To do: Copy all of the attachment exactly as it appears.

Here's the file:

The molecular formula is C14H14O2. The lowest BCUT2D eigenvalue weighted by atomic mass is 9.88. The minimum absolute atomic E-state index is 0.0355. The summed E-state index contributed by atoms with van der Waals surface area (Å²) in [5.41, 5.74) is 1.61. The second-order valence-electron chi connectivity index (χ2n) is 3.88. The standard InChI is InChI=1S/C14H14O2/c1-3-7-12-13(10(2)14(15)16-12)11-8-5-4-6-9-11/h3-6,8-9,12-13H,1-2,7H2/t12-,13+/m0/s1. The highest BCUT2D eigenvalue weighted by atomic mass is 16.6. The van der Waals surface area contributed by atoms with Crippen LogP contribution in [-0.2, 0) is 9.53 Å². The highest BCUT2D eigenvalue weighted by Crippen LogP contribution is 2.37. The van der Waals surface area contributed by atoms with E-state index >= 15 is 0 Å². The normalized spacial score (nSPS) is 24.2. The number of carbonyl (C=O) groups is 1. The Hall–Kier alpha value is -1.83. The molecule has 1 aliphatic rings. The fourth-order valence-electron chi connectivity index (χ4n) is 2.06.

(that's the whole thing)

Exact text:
The molecular formula is C14H14O2. The lowest BCUT2D eigenvalue weighted by atomic mass is 9.88. The minimum absolute atomic E-state index is 0.0355. The summed E-state index contributed by atoms with van der Waals surface area (Å²) in [5.41, 5.74) is 1.61. The second-order valence-electron chi connectivity index (χ2n) is 3.88. The standard InChI is InChI=1S/C14H14O2/c1-3-7-12-13(10(2)14(15)16-12)11-8-5-4-6-9-11/h3-6,8-9,12-13H,1-2,7H2/t12-,13+/m0/s1. The highest BCUT2D eigenvalue weighted by atomic mass is 16.6. The van der Waals surface area contributed by atoms with Crippen LogP contribution in [-0.2, 0) is 9.53 Å². The highest BCUT2D eigenvalue weighted by Crippen LogP contribution is 2.37. The van der Waals surface area contributed by atoms with E-state index >= 15 is 0 Å². The normalized spacial score (nSPS) is 24.2. The number of carbonyl (C=O) groups is 1. The Hall–Kier alpha value is -1.83. The molecule has 1 aliphatic rings. The fourth-order valence-electron chi connectivity index (χ4n) is 2.06.